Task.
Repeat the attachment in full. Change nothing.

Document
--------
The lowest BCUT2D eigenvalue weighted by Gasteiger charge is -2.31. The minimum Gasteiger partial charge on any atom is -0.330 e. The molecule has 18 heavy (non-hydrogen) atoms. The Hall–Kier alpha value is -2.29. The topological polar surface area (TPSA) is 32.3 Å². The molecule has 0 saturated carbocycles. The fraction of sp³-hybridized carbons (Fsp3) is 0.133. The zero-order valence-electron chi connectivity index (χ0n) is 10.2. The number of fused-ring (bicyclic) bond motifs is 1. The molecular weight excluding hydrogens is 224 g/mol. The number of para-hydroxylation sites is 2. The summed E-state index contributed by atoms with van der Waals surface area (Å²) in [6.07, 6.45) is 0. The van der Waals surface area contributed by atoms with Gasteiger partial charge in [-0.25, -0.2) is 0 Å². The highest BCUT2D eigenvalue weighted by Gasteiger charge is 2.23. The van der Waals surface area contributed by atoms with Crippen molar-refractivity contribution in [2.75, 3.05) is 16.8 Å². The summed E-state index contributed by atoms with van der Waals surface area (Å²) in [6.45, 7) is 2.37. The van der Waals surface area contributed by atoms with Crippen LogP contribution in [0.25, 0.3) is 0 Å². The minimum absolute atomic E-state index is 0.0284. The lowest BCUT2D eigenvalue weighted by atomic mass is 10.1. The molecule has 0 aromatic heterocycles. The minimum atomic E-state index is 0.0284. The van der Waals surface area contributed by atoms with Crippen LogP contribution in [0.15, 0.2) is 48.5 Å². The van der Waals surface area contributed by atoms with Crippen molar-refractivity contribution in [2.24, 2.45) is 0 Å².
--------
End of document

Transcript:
The lowest BCUT2D eigenvalue weighted by Gasteiger charge is -2.31. The minimum Gasteiger partial charge on any atom is -0.330 e. The molecule has 18 heavy (non-hydrogen) atoms. The Hall–Kier alpha value is -2.29. The topological polar surface area (TPSA) is 32.3 Å². The molecule has 0 saturated carbocycles. The fraction of sp³-hybridized carbons (Fsp3) is 0.133. The zero-order valence-electron chi connectivity index (χ0n) is 10.2. The number of fused-ring (bicyclic) bond motifs is 1. The molecular weight excluding hydrogens is 224 g/mol. The number of para-hydroxylation sites is 2. The summed E-state index contributed by atoms with van der Waals surface area (Å²) in [6.07, 6.45) is 0. The van der Waals surface area contributed by atoms with Gasteiger partial charge in [-0.25, -0.2) is 0 Å². The highest BCUT2D eigenvalue weighted by Gasteiger charge is 2.23. The van der Waals surface area contributed by atoms with Crippen molar-refractivity contribution in [2.75, 3.05) is 16.8 Å². The summed E-state index contributed by atoms with van der Waals surface area (Å²) in [6.45, 7) is 2.37. The van der Waals surface area contributed by atoms with Crippen LogP contribution in [0.25, 0.3) is 0 Å². The minimum absolute atomic E-state index is 0.0284. The lowest BCUT2D eigenvalue weighted by atomic mass is 10.1. The molecule has 0 aromatic heterocycles. The minimum atomic E-state index is 0.0284. The van der Waals surface area contributed by atoms with Crippen LogP contribution in [0.15, 0.2) is 48.5 Å². The van der Waals surface area contributed by atoms with Crippen molar-refractivity contribution in [2.24, 2.45) is 0 Å².